To understand how such a time of enlightenment could come about we have to look back a little. Firstly, for centuries Scotland was lucky enough to have strong links with Europe and from the 13th Century they had studied at Europe’s great institutions learning from all avenues and bringing back their knowledge to Scotland. Secondly, if we look to after the Reformation there was a desire that every parish should have a school. It took a long time for this to be a reality but by the late 17th Century most places, especially in the lowlands of Scotland had a school. Therefore, most children were attending school, if only for a few years, and were encouraged in the act of learning.

Then we look at the Jacobite Risings. The events that took place, the Act of Union and the eventual defeat of Prince Charles’ army led to a time when politics did not take such a front seat. This meant there was a social gap which educated men were ready to fill. Edinburgh became a great place to be and the hub of many great men. The city went through big changes with the creation of the New Town and its university, where students were able to attend lectures in a range of subjects, became one of the best in the world.

Men from the enlightenment are still know today and include David Hume, a philosopher who had great impacts of the theory of knowledge, Adam Smith who did amazing work in the field of economics, Robert Adam the architect whose work is seen in Culzean Castle and James Hutton who is credited by many as being the founder of modern geology.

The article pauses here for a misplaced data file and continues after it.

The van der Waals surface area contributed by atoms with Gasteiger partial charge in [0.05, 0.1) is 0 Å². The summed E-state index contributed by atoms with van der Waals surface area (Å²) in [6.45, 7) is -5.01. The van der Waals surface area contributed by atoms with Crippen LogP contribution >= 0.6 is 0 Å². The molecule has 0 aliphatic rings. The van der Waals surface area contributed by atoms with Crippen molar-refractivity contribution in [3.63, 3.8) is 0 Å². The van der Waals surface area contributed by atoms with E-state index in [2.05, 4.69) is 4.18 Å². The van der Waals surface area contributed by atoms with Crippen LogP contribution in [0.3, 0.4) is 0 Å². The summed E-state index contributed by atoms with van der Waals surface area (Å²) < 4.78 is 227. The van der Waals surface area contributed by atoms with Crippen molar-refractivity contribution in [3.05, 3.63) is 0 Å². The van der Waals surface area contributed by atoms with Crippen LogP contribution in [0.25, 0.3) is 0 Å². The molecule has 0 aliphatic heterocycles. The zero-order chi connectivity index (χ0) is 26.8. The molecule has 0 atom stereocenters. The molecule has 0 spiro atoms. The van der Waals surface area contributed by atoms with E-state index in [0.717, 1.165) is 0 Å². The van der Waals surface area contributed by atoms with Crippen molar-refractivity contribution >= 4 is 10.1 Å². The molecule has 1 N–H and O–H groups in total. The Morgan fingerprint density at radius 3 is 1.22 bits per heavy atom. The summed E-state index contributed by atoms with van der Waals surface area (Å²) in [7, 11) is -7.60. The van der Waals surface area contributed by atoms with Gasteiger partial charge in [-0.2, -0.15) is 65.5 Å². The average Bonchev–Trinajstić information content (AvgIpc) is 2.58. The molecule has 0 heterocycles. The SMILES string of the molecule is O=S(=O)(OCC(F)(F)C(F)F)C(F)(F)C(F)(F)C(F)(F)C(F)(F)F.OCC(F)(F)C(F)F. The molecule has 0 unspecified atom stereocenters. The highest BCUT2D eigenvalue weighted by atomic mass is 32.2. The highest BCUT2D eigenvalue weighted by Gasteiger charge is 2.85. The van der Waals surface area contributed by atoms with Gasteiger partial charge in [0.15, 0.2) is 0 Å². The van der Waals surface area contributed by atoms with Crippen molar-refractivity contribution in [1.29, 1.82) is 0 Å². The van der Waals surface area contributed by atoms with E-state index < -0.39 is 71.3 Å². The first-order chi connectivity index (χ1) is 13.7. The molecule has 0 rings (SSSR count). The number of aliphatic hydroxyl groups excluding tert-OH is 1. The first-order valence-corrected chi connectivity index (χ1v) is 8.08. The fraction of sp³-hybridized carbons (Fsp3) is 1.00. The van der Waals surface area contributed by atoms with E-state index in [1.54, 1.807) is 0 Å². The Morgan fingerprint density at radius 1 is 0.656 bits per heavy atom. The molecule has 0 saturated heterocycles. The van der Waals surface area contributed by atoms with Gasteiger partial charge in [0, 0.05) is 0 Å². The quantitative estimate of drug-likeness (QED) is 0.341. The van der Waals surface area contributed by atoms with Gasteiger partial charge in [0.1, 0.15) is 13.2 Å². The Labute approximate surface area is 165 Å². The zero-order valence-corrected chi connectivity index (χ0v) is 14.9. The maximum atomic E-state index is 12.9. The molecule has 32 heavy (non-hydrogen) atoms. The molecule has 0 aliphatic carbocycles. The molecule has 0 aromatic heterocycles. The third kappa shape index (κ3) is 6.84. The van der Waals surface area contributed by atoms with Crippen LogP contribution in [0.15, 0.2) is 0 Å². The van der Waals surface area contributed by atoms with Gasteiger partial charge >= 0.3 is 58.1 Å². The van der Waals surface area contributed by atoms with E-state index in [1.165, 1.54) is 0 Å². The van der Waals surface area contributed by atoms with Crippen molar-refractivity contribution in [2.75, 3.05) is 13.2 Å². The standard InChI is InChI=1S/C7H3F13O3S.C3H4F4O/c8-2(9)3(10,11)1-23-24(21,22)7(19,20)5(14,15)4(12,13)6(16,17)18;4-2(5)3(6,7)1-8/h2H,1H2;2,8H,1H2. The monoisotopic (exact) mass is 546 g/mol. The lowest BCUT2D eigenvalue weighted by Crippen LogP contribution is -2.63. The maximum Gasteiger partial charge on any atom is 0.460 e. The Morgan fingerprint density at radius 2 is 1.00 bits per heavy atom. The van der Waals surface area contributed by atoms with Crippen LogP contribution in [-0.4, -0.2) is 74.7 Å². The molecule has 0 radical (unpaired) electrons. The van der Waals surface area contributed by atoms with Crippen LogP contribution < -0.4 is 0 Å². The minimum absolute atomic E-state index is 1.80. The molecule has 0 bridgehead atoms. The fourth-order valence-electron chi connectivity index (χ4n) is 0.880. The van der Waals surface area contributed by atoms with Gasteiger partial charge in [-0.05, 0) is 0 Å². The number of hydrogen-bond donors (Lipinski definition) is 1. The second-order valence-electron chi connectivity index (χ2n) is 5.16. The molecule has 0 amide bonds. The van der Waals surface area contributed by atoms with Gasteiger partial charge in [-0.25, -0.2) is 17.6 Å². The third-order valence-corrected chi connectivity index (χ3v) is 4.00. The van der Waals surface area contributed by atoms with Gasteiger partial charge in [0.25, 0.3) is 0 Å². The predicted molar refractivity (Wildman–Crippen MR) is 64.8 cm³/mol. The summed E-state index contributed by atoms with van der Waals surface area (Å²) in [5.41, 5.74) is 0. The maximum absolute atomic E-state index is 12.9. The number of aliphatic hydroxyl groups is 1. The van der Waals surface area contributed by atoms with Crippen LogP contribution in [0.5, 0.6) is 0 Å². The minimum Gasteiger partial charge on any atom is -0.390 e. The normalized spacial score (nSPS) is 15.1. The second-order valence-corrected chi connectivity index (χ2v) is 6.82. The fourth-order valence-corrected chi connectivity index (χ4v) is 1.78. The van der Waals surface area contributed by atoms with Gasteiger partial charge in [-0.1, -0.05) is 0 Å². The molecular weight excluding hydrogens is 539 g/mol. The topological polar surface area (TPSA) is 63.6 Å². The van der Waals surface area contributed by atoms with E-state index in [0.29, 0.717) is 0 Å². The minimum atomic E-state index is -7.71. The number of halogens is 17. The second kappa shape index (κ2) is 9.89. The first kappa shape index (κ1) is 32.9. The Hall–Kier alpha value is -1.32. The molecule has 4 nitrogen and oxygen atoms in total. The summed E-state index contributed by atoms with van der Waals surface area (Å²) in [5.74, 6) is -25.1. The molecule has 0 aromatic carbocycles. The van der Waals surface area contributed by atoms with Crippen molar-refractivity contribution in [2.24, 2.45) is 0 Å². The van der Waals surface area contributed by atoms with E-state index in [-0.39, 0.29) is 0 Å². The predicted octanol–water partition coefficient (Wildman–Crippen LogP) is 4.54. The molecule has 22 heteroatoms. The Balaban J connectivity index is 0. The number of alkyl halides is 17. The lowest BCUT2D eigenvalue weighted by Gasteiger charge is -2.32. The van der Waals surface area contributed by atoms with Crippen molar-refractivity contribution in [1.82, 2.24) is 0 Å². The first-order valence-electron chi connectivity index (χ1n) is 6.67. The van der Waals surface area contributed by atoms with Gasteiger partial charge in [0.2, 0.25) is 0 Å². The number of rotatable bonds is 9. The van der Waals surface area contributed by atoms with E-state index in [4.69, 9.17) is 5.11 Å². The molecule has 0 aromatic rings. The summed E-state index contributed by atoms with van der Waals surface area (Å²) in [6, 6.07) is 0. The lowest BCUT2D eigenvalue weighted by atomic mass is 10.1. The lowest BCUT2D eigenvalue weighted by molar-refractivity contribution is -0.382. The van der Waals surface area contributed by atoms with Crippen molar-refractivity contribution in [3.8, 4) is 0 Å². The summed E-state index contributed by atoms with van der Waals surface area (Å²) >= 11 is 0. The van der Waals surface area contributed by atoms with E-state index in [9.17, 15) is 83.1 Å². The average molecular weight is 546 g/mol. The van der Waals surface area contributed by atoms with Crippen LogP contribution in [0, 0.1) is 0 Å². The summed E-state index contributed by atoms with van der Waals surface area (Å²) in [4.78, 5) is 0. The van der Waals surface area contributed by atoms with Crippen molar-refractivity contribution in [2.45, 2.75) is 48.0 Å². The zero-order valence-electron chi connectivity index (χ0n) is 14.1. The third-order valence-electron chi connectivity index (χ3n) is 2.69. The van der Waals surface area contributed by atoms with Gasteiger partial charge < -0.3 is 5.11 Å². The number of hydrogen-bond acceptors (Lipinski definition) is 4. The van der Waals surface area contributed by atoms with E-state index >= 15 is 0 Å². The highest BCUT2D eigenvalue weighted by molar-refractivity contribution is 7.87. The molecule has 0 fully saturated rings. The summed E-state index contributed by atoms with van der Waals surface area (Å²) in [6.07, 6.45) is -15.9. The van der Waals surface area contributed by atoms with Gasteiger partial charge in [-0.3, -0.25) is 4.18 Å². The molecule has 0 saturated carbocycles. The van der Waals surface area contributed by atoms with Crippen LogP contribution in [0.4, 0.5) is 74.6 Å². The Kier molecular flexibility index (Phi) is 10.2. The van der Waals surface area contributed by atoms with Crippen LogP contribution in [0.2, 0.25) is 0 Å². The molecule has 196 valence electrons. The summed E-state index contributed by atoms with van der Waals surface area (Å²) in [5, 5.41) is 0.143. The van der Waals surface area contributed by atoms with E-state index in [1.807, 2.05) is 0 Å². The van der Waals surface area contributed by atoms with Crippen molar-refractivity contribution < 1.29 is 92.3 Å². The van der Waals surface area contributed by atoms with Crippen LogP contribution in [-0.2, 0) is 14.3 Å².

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Robert Adam whose architectural can be seen at Culzean Castle

 

Scotland thrived as the political and religious authorities relaxed their views on new ideas and the country became a leader in new research across Europe. We see amazing inventions stemming from the Enlightenment. James Watt invented a new type of steam engine in 1765 transforming the way many factories worked and Charles Macintosh developed the waterproof material from which his famous Macs were made.

After the hardship and turmoil of the Jacobite Risings, Scotland emerged as a nucleus of innovative thinking and the Scottish Enlightenment was a period of great progress and innovation.

We hope you enjoyed this very brief insight into the Enlightenment, as always please like, share, tweet, comment and be sure to discover more about the many men who contributed to this amazing period in history.

All the best, K & D